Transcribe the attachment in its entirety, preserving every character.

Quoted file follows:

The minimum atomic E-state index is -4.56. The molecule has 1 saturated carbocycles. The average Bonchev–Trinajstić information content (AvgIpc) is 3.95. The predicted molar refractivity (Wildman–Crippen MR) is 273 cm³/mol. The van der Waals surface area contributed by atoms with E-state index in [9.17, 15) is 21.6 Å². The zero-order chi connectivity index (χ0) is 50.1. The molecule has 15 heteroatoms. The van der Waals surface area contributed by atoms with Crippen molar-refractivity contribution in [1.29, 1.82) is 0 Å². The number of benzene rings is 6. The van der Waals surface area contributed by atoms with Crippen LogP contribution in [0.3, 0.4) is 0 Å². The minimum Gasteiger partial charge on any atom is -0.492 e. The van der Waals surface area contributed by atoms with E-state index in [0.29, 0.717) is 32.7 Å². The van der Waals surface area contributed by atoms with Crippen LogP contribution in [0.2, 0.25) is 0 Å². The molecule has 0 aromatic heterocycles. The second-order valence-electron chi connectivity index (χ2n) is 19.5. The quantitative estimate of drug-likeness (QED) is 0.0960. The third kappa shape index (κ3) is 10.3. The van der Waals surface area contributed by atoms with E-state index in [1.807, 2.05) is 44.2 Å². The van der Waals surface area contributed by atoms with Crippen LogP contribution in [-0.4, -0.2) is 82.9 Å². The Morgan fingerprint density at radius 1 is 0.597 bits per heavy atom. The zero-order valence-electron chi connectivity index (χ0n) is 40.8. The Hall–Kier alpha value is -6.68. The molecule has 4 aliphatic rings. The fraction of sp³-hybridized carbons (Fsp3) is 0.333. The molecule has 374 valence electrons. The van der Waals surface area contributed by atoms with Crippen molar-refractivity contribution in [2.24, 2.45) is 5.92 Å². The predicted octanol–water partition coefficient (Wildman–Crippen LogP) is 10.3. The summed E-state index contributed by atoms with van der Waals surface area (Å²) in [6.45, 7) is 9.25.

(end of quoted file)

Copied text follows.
The minimum atomic E-state index is -4.56. The molecule has 1 saturated carbocycles. The average Bonchev–Trinajstić information content (AvgIpc) is 3.95. The predicted molar refractivity (Wildman–Crippen MR) is 273 cm³/mol. The van der Waals surface area contributed by atoms with E-state index in [9.17, 15) is 21.6 Å². The zero-order chi connectivity index (χ0) is 50.1. The molecule has 15 heteroatoms. The van der Waals surface area contributed by atoms with Crippen molar-refractivity contribution in [1.29, 1.82) is 0 Å². The number of benzene rings is 6. The van der Waals surface area contributed by atoms with Crippen LogP contribution in [0.3, 0.4) is 0 Å². The minimum Gasteiger partial charge on any atom is -0.492 e. The van der Waals surface area contributed by atoms with E-state index in [0.29, 0.717) is 32.7 Å². The van der Waals surface area contributed by atoms with Crippen LogP contribution in [0.2, 0.25) is 0 Å². The molecule has 0 aromatic heterocycles. The second-order valence-electron chi connectivity index (χ2n) is 19.5. The quantitative estimate of drug-likeness (QED) is 0.0960. The third kappa shape index (κ3) is 10.3. The van der Waals surface area contributed by atoms with E-state index in [1.807, 2.05) is 44.2 Å². The van der Waals surface area contributed by atoms with Crippen LogP contribution in [-0.4, -0.2) is 82.9 Å². The Morgan fingerprint density at radius 1 is 0.597 bits per heavy atom. The zero-order valence-electron chi connectivity index (χ0n) is 40.8. The Hall–Kier alpha value is -6.68. The molecule has 4 aliphatic rings. The fraction of sp³-hybridized carbons (Fsp3) is 0.333. The molecule has 374 valence electrons. The van der Waals surface area contributed by atoms with Crippen molar-refractivity contribution in [2.24, 2.45) is 5.92 Å². The predicted octanol–water partition coefficient (Wildman–Crippen LogP) is 10.3. The summed E-state index contributed by atoms with van der Waals surface area (Å²) in [6.45, 7) is 9.25.